Learning the building blocks of Chinese characters

A method that works in the long term

While learning o speak Chinese at a basic level isn't that much harder than learning other languages (it's even easier in some areas), learning to write is definitely and without a doubt much more demanding.

Learning to read and write Chinese is not easy...

There are many reasons for this. First, it's because the link between the written and spoken language is very weak. While in Spanish you can mostly read what you can understand when spoken and you can write what you can say (bar some minor spelling problems), in Chinese the two are more or less separate.

Second, the way Chinese characters represent sounds is complicated and requires much more than learning an alphabet. If you know how to say something, writing is not just a matter of checking how its spelt, you have to learn the individual characters, how they are written and how they are combined to form words. To become literate, you need between 2500 and 4500 characters, depending on what you mean by the term "literate". You need many times more that number of words.

However, the process of learning to read and write can be made a lot simpler than it first seems. Learning 3500 characters is not impossible and with proper reviewing and active usage, you can also avoid mixing them up (this is actually the main challenge for non-beginners). Still, 3500 is a massive number. It would mean almost 10 characters per day for a year. Added to that, you would also need to learn words, which are combinations of characters that sometimes have non-obvious meanings.

...but it needn't be impossible either!

Looks difficult, right? Yes, but if you break these 3500 characters down into smaller components, you will find that the number of parts you need to learn is very far from 3500. In fact, with just a few hundred components, you can build most of those 3500 characters.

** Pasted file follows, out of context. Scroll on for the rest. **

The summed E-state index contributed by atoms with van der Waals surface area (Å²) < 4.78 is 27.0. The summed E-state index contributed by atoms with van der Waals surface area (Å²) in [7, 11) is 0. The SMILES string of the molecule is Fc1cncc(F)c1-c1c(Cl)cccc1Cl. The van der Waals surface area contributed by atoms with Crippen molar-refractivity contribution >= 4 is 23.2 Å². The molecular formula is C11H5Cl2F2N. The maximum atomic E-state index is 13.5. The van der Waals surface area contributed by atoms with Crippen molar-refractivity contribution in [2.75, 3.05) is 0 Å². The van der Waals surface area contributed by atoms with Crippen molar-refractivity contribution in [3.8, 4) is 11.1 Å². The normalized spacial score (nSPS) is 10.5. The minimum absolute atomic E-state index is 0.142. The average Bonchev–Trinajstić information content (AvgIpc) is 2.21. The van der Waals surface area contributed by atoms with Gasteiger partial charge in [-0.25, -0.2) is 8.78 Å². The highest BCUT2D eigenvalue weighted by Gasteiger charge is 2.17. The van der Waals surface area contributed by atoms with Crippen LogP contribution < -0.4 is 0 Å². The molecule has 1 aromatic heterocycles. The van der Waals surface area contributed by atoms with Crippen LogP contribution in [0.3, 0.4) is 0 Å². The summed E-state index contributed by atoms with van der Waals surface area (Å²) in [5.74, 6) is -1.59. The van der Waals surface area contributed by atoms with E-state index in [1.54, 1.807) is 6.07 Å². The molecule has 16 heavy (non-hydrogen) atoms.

Before we move on, it's perhaps worth noting here that I'm using the word "component" very deliberately instead of using the word "radical", which is a small subset of components that are used to classify words in dictionaries. If you're confused and don't see how they are different, please check this article.

Learning the building blocks of Chinese characters

So, by learning the components of characters, you create a repository of building blocks that you can then use to understand, learn and remember characters. This is not very efficient in the short term because each time you learn a character, you need to learn not only that character, but also the smaller components its made of.

However, this investment will be repaid handsomely later. It might not be a good idea to learn all components of all characters directly, but focus on the most important ones first. I will introduce some resources to help you both with breaking characters down into their component parts and where you can find more information about which components to learn first.

Functional components

It's important to understand that each component has a function in the character; it's not there by chance. Sometimes the real reason the character looks like it does is lost in the mists of time, but often it's known or even directly apparent from studying the character.